In another tradition, from Tabari, from Saif:
“The Caliph Umar would not hesitate in making the Companion a ruler. Till the time he could be replaced in a war (by another Companion). If he could not find one, he used to search among the Tabeen (companion of Companion). He did not give any preference to the narrators of traditions in this regard.”7

4) A Discussion About The Criteria For Recognising A Companion

The source of these two traditions is Saif who is famous for forging traditions and is also well- known as a Zindiq (heretic)8.

Saif relates about the criteria from Abi Usman and he relates from Khalid and Ubadah. Regarding the report of Saif we have to say that Saif is one of the name of Yazid bin Usayd Al Ghasani. He was notorious as a forger of traditions9.

So, this is the reputation of the narrators of these reports. Moreover, the historical facts belie the above statements.
The writer of Aghani says:
“Amrul Qays accepted Islam at the hands of Umar. Umar appointed him as a governor, without him having recited a single rakat (unit) of prayer.10
The details of this incident are to be found in the report of Auf bin Kharja Al Marri.
He said: “By Allah I was with Umar during the period of his Caliphate. A person approached us. His chest was narrow and his back, broad. His sparse hair were parted from the centre. He crossed over the people and came forward till he stood before Umar and congratulated him for his Caliphate. Umar asked ‘Who are you?’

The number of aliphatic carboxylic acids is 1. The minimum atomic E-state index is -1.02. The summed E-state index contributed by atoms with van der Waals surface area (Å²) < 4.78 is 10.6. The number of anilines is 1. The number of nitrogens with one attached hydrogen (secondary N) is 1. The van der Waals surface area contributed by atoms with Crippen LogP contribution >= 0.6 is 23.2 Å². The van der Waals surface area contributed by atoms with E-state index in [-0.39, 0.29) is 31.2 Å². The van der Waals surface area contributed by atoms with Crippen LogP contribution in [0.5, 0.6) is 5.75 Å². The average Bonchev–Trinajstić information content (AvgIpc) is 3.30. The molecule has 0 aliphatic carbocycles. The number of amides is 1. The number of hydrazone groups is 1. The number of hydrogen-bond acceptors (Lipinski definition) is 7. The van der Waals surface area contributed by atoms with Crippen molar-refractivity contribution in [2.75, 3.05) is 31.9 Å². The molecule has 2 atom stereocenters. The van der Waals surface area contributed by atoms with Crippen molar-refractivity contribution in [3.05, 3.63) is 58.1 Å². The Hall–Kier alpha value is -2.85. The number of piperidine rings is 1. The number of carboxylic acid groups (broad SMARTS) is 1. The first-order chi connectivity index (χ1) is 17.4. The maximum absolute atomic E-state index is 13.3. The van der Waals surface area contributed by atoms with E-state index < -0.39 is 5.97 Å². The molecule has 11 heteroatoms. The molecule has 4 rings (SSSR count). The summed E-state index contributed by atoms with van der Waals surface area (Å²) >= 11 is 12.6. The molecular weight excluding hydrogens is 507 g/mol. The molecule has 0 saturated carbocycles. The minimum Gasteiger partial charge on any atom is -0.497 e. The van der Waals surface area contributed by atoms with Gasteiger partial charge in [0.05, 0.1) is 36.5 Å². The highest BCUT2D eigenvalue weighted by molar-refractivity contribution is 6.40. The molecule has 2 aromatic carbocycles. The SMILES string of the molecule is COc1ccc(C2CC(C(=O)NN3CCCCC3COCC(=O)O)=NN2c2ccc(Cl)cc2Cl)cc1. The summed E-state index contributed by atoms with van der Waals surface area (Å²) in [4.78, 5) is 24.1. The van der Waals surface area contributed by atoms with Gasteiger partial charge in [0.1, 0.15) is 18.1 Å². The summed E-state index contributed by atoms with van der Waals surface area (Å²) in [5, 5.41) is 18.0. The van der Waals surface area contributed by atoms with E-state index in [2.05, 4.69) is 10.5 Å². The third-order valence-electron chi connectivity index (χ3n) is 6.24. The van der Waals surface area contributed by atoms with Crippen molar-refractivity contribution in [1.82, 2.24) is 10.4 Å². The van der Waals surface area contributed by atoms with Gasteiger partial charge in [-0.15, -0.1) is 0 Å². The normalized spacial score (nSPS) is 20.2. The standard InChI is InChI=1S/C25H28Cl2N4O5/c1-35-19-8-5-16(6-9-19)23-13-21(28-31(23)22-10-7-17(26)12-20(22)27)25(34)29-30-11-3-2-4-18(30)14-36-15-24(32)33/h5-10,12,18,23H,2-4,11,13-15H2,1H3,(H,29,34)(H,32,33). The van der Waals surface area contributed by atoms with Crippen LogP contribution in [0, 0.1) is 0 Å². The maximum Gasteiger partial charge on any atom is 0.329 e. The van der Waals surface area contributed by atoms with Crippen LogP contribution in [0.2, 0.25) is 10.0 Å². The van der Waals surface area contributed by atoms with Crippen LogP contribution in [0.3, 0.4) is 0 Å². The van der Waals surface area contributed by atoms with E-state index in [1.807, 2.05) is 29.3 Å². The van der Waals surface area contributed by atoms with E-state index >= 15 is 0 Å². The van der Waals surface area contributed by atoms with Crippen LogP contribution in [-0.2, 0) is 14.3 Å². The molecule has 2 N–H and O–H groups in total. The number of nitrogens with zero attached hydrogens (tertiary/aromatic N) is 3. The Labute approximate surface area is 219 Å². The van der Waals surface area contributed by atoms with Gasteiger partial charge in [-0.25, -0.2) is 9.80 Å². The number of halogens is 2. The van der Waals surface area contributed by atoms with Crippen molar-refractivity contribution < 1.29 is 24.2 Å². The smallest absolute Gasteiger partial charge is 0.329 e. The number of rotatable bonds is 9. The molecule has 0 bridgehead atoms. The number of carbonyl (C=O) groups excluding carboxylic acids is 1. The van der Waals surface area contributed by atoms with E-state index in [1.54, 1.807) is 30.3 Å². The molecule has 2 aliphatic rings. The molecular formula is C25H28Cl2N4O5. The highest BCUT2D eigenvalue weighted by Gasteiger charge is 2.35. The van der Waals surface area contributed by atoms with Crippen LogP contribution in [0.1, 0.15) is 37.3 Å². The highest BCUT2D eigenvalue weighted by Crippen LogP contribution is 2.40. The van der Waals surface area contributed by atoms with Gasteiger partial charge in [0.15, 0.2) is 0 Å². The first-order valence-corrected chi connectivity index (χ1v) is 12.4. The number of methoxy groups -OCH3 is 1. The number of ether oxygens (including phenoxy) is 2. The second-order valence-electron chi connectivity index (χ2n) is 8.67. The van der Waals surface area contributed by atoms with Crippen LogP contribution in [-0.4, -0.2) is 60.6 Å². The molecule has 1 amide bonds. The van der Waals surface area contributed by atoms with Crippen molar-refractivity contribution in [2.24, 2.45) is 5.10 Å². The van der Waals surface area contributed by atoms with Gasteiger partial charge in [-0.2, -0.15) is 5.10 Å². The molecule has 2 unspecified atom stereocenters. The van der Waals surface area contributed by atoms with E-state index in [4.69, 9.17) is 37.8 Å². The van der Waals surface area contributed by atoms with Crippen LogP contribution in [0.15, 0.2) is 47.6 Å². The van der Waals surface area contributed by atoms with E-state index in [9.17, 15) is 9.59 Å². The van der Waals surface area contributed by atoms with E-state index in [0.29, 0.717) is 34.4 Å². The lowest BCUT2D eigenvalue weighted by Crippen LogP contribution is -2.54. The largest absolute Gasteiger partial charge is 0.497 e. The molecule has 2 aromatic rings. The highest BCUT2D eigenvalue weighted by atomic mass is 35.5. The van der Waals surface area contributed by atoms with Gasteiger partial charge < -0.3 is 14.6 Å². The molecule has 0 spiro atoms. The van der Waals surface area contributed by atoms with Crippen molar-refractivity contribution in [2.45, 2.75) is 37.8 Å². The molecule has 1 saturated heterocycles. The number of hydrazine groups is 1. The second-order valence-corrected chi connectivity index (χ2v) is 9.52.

He replied, “I am a Christian, I am Amrul Qays bin Adi Al Kalbi.”
Umar recognised him. He asked, “What do you want?”
‘Islam’, he replied.
Umar presented Islam to him and he accepted it. Umar armed him, and appointed him over those who had accepted Islam in Syria from the tribe of Qaza11.

The Shaikh walked behind him when flag used to flutter over his head ...”12 The incident of the appointment of Al Qama bin Al-ata as the ruler after he renegaded is also against the accepted logic. This incident is also present in Aghani and Isabah.13
The incident in brief is thus in Aghani:
“Al Qama accepted Islam in the days of the Holy Prophet (S) and he returned to polytheism during the time of Abu Bakr. Abu Bakr sent Khalid towards him but he fled. Then he returned and embraced Islam.”
And in Isabah:
During the time of Umar he (Al Qama) drank wine and Umar ordered punishment for him. He became a Kafir and fled to Rome. The King of Rome welcomed him and honoured him and asked if he was the cousin of Amir bin Tufayl. Al Qama became angry and said, “I do not like but to be introduced through Amir!”14 Then he returned and accepted Islam.

It is mentioned in Aghani and Isabah, and in the words of Aghani:
Al Qama Ibn Al-ata came to Madinah when he had become a Murtad (renegade). He was a friend of Khalid Ibn Walid. Umar Ibn Khattab approached him in the mosque while it was dark. Umar was like Khalid in appearance. Umar saluted him and Al Qama thought he was Khalid. Al Qama asked, “Have you separated?” “I was”, replied Umar. He said, “You were capable but people had been jealous to you.”